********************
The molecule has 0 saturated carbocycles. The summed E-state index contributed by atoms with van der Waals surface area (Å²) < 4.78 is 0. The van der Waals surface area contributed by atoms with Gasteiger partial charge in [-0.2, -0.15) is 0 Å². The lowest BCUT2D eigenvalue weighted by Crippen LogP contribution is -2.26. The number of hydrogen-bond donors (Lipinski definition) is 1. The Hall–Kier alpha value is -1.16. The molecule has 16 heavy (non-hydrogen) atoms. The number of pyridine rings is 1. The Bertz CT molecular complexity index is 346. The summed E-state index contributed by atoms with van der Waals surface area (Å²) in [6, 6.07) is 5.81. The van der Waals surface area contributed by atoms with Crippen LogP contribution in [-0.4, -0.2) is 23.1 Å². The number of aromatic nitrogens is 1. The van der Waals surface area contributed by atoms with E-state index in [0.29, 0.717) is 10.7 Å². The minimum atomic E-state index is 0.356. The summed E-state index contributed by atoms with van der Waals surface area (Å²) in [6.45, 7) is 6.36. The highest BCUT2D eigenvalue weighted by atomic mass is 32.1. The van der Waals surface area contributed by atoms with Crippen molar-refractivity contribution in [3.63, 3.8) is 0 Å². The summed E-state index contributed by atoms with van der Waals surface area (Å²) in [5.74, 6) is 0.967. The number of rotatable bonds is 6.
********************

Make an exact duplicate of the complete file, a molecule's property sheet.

The molecule has 0 saturated carbocycles. The summed E-state index contributed by atoms with van der Waals surface area (Å²) < 4.78 is 0. The van der Waals surface area contributed by atoms with Gasteiger partial charge in [-0.2, -0.15) is 0 Å². The lowest BCUT2D eigenvalue weighted by Crippen LogP contribution is -2.26. The number of hydrogen-bond donors (Lipinski definition) is 1. The Hall–Kier alpha value is -1.16. The molecule has 16 heavy (non-hydrogen) atoms. The number of pyridine rings is 1. The Bertz CT molecular complexity index is 346. The summed E-state index contributed by atoms with van der Waals surface area (Å²) in [6, 6.07) is 5.81. The van der Waals surface area contributed by atoms with Crippen LogP contribution in [-0.4, -0.2) is 23.1 Å². The number of aromatic nitrogens is 1. The van der Waals surface area contributed by atoms with E-state index in [0.29, 0.717) is 10.7 Å². The minimum atomic E-state index is 0.356. The summed E-state index contributed by atoms with van der Waals surface area (Å²) in [6.45, 7) is 6.36. The highest BCUT2D eigenvalue weighted by atomic mass is 32.1. The van der Waals surface area contributed by atoms with Crippen molar-refractivity contribution in [3.63, 3.8) is 0 Å². The summed E-state index contributed by atoms with van der Waals surface area (Å²) in [5.74, 6) is 0.967. The number of rotatable bonds is 6.